The Origin of the New Forest Pony The New Forest consists of 93,000 acres of forest, heathland and grassy lawns in Hampshire in southern England. Residents of the New Forest still graze their cattle, horses and donkeys in the Forest.
There have been ponies in the New Forest for 1000 years so it is impossible to accurately trace the origins of the “Forester”. Since early times the New Forest was on the well-travelled route from London to Winchester (which was once the English capital) and there were limitless opportunities for the crossing of domestic stock with the wild ponies.
In more recent times, from the 1800s onwards, a variety of breeds have been used to improve the Forest stock, including Arabian and Thoroughbred, as well as other native English breeds such as the Exmoor pony and the Dartmoor pony. Marske, the reputed sire of the great Eclipse, covered New Forest mares for a period of four years from 1765. It is not surprising then, that there is much variation in the type and size seen in the ponies still running in the forest. The ponies running in the forest are tough and hardy, able to subsist on poor quality forage, as are many native breeds.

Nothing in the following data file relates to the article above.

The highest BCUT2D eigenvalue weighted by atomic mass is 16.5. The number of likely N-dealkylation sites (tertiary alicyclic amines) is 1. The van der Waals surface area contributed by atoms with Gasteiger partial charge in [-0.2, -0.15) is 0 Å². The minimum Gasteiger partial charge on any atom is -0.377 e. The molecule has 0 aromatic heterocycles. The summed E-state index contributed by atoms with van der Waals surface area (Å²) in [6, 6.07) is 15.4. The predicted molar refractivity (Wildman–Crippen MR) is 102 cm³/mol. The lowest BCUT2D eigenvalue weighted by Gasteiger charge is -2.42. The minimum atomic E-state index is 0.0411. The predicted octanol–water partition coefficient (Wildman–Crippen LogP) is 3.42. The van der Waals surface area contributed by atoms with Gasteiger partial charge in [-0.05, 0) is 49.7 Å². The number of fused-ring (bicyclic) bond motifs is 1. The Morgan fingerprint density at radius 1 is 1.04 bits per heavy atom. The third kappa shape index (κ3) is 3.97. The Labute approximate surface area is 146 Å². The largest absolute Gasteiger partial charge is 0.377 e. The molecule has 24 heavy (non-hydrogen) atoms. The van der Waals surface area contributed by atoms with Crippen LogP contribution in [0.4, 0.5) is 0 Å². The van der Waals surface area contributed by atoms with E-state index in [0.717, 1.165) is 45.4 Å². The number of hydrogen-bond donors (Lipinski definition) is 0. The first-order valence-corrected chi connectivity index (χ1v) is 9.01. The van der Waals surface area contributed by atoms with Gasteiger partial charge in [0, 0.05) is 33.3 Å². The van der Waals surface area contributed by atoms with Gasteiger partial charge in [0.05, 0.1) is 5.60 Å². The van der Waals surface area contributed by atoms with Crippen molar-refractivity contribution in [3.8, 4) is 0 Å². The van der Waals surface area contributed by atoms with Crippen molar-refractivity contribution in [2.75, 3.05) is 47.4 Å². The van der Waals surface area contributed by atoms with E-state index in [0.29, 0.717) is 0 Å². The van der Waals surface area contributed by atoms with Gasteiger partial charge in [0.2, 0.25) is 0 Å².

Characteristics of the New Forest Pony New Forest ponies range from 12.2 to 14.2 hands high and can be any solid color. Various shades of bay are most common. They are well built ponies with a good sloping shoulder which gives them a good straight action, making them popular ponies for riding or driving. They have a tendancy toward a shortish neck and large head and most have good feet, short backs and strong hind quarters. They have a good temperament, making them suitable ponies for any member of the family.
The New Forest Pony Today Currently there are in the region of 3,000 ponies running on the Forest, owned by those with “commoners” grazing rights. They are rounded up annually for branding, tail-marking or sale at the regularly-held New Forest Beaulieu Road sales.
The ponies are very popular are are bred at numerous studs thoughout Britain and abroad. Since the 1950s, ponies have been exported to the United States, Canada, Holland, Denmark, Norway, Sweden, France, Germany and Australia.